The City has something similar to say: “Aside from logos being removed from City property the community won’t see much different… we’ll remain supportive of the Festival Board and consider the Red Flannel Festival a part of our hometown pride.” explained Mayor Pro tem Christine Fahl. She continued, “Just in the last two days we have worked with the Festival Board to insure that the City (through the Cedar Springs Public Library) will continue to sell Queen Pageant Tickets and promote the “Read to Ride” program for the children of the community. In fact, the two sides are working together to host a fantastic Festival this year.

“The Festival volunteers need to focus on this year’s Festival, there are only 44 days remaining”, a board member commented. The City agrees.

In fact, the Red Flannel Festival was never in question – this October you can bring your family to Cedar Springs and expect a parade, a queen, great food, and bed races! You will see “red flannels” all over the city streets and the citizens can celebrate the logging tradition and underwear as it has for over 70 years.

Yes, issues remain and will always need to be discussed. No one has an unlimited budget and both have to work together to ensure the Red Flannel Festival continues for another 70 years. Steve has put into focus the necessity of working issues out before they go to this public space on Facebook. We are not citizens of the Middle East trying to force a regime change toward democracy. We have a democracy and if citizens have an issue with how the elected officials have handled public money then there are vehicles to have questions addressed. Namely, talk to Charlie Watson (616-437-9839) or Christine Fahl (616-262-8693) or stop by City Hall anytime. Similarly, if citizens don’t like how the volunteer Festival Board has handled the trademark issue, stop by the office at 21 Maple in Cedar Springs or give them a call (616-696-2662) – they’re always looking for volunteers, too! My experience is that both groups have hard working people dedicated to the Red Flannel Festival. Yet, actually talking and listening to someone is a more cumbersome vehicle to express citizen concern. People would actually have to pick up the phone or go to a meeting and listen to the facts in their entirety. It takes about seven seconds to lob a bomb online – but what has that done for the people of Cedar Springs?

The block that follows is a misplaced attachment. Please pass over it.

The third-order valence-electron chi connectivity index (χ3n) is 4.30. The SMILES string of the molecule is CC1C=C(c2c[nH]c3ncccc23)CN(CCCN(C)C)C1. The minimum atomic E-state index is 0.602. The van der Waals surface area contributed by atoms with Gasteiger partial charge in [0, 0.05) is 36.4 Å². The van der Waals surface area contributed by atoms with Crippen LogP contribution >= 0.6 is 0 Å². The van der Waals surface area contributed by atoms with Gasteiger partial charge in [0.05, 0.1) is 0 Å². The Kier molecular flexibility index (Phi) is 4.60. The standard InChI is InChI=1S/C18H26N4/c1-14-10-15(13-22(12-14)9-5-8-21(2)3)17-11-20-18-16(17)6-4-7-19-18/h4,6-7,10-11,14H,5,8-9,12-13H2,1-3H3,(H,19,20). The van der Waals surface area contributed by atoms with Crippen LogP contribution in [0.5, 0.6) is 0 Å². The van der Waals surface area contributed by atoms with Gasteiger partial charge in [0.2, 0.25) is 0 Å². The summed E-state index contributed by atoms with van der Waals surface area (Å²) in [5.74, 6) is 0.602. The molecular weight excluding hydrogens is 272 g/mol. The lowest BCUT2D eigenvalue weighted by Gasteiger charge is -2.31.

In fact, both the City and the Festival Board are working (likely at this very moment) to host a great Red Flannel Festival come October 6th. They could use a hand. So take some of that “energy” from the sideline and dig in to make it better – just like Steve did, saying, “After reflecting on the meetings with the City and Festival Board I’m now more hopeful that we can begin to heal and work toward a great Red Flannel Festival.”

While both the City Council and Festival Board were willing to participate in a Town Hall meeting this Friday, the logistics of facilitating such a meeting was proving too complex to figure out in this short time. Steve has done what a Town Hall was intended to do; get the two sides back on track and working together to have a great Festival. There won’t be a Town Hall meeting this Friday. Instead let’s all go to the Football game and get ready for the 73rd Red Flannel Festival this October 6, 2012.
Mike Schuler, Ph.D.
mike@mikeschulerconsulting.com

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West Nile virus found in five adults in Kent County